Tuesday 5th March 2019 at Leeds Playhouse (Pop Up).
A female Hamlet? A northern tragedy? Multiple gender switches? Leeds Playhouse’s latest Shakespeare offering is a finely tuned combination of exactly that.
As Shakespeare’s longest play, Hamlet is in so many cases numbingly over-long and mercilessly dark, but thankfully, Amy Leach’s direction and approach to this tale of love, grief and revenge is crafted well enough to make the epic narrative feel no longer than any other drama appealing to modern audiences.
That’s a skill not to be overlooked, and with a healthy dose of wit and physical humour along with the benefit of a simple but well conceived set (Hayley Grindle) allowing for plenty of movement and variety, this is one of the most lively Hamlet productions that I’ve seen and that works very much in its favour.
The play follows Hamlet in the aftermath of her father’s unexpected death through love, loss and disintegration of all mental stability and sense of peace. Hamlet’s mother Gertrude (Jo Mousley) hastily marries Hamlet’s uncle Claudius (Joe Alessi), much to the disgust and dismay of her daughter. Visited by the ghost of her father (Robert Pickavance – who also takes a great comic turn as the exceedingly northern grave digger), Hamlet learns that his death was ‘murder most foul’.
Well, what’s a girl to do but avenge her beloved father’s murder and lose all sense of self in the process? Running alongside this gory business is the Ophelia storyline, initially a welcome escape from the horrors of her home life but swiftly becoming just one more source of anguish.
Tessa Parr takes the famously gruelling eponymous role and makes a minion of it. In a performance as delicate as it is desperate, she gives glowing merit to the casting of Hamlet as female. The various soliloquies of Hamlet all depict a sensitive and troubled soul, and those emotions, although I shouldn’t say it, seem much more authentic in a female voice.
But that’s not to say that the fierceness of Hamlet is lost by casting her as female (or that Male Hamlets don’t do justice to the sensitivities of the character)- Parr manages to present both elements of the character with equal force and alongside the disturbingly comic scenes of hysteria and instability come, she proves herself to be a superb choice for the role.
With Hamlet a female, the famed ill-fated love affair with Ophelia (Simona Bitmate) is a beautifully contemporary revision and a well crafted and received nod to diversifying within the great literary canon. Bitmate parallels Parr’s performance in both passion and nervous energy, giving a hunger to the relationship where other productions opt for a more distanced and innocent connection.
I’m a particular fan of the neutrality in the depiction of Hamlet’s infatuation as a lesbian love affair; the only shock and objection to the union are based on good old fashioned class divides and status snobbery. How very refreshing – it would be nice to see more of this dynamic on stages.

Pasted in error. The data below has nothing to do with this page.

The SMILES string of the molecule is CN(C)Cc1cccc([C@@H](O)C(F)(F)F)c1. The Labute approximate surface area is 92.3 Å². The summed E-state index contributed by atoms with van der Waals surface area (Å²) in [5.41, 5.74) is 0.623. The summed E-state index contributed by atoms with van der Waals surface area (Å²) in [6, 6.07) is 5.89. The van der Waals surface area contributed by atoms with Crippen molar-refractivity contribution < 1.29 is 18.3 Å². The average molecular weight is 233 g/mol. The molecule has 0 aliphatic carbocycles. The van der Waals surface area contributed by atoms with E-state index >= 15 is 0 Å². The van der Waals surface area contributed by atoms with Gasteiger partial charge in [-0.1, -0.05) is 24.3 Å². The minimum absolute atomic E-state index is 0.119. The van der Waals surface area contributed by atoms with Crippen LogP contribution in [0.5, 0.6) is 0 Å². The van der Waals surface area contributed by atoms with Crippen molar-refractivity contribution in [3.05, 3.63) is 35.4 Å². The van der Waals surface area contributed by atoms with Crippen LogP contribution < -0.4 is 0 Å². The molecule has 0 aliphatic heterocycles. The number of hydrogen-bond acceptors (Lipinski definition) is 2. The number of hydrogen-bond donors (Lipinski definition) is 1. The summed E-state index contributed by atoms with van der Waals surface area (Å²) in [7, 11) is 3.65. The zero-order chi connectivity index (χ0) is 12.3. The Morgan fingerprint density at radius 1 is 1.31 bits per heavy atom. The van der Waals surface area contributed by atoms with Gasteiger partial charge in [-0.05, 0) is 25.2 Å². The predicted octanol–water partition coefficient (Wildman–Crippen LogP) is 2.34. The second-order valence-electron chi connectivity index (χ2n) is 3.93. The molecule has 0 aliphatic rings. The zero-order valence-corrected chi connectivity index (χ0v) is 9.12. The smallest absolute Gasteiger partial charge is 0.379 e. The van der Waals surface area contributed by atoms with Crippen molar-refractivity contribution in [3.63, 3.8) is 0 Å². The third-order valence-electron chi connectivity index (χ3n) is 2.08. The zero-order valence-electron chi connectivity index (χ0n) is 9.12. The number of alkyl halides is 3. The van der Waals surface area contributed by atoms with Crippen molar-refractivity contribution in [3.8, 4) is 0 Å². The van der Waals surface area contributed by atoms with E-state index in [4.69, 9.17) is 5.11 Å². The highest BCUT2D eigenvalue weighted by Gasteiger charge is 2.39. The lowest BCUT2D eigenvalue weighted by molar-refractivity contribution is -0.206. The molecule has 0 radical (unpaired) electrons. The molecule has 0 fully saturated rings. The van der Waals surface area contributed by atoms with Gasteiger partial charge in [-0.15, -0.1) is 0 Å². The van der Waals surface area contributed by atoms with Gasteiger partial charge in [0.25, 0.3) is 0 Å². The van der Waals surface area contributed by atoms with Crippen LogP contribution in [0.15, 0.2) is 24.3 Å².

Mousley and Alessi are a great pairing as the odd and hasty couple and their interpretation of the marriage is nuanced enough to allow us to see the gaping holes in their knowledge of one another as well as the questionable immediacy of their infatuation. As Hamlet’s conflicted pal Rosencrantz, Darren Kuppan does very well to convince us of the painful duality of his problematic loyalties.
Crystal Condie is brilliant as Horatio – dedicated and noble, she is the closest thing Hamlet has to a buoy in a storm at sea and Condie plays the role with a rich dignity which extends to her handling of Shakespeare’s text.
Perhaps the best gender reversal of a role in this production falls to Polonius. It’s easy to find light humour in the character as a pompous father in a patriarchal world, but Polonius has so much more dramatic value as a mother. Susan Twist gives the role brilliant humour by playing Polonius as a fussing over-confident matriarch who delights in being over-involved in the lives of both her daughter Ophelia and the royals.
For the most part, the northern emphasis works well and serves to give this interpretation of the play another source of departure from the norm. That said, the text doesn’t always arrive to our ears with clarity as diction gets a little lost in some of the cast’s delivery. Perhaps this is down to the actor rather than the accent, but there’s some uneven quality in handling of the bard here.
Parr, Twist and Bitmate are the most skilful and expressive in their handling of the text here, with Twist’s ‘to thine own self be true’ speech and Parr’s speeches over the praying Claudius and the distressed Gertrude being highlights.
The brooding nature of the play is most prominently brought into being by Joshua Carr’s lighting which constantly intermingles with streams of atmospheric smoke. Composer and sound designer Alexandra Faye Braithwaite also contributes significantly to the overall morose and melancholic subject matter with eerie underscoring of the action and the bold, dramatic final moment of the play is given great drama through Braithwaite’s sound design.
As far as productions of Hamlet, and of Shakespearean tales go, Amy Leach has done a fine job here. Edits are judicious and although the first few scenes feel a little laborious as we go through the necessary motions of establishing plot starting points, the story feels complete and in-depth despite being abridged. The production picks up quickly and feels particularly strong in the second act, with action and pace gradually increasing until the finale brings us to an abrupt and brutal conclusion. Catch it if you can.
Hamlet plays at Leeds Playhouse’s Pop Up Theatre until March 30th and you can find tickets here.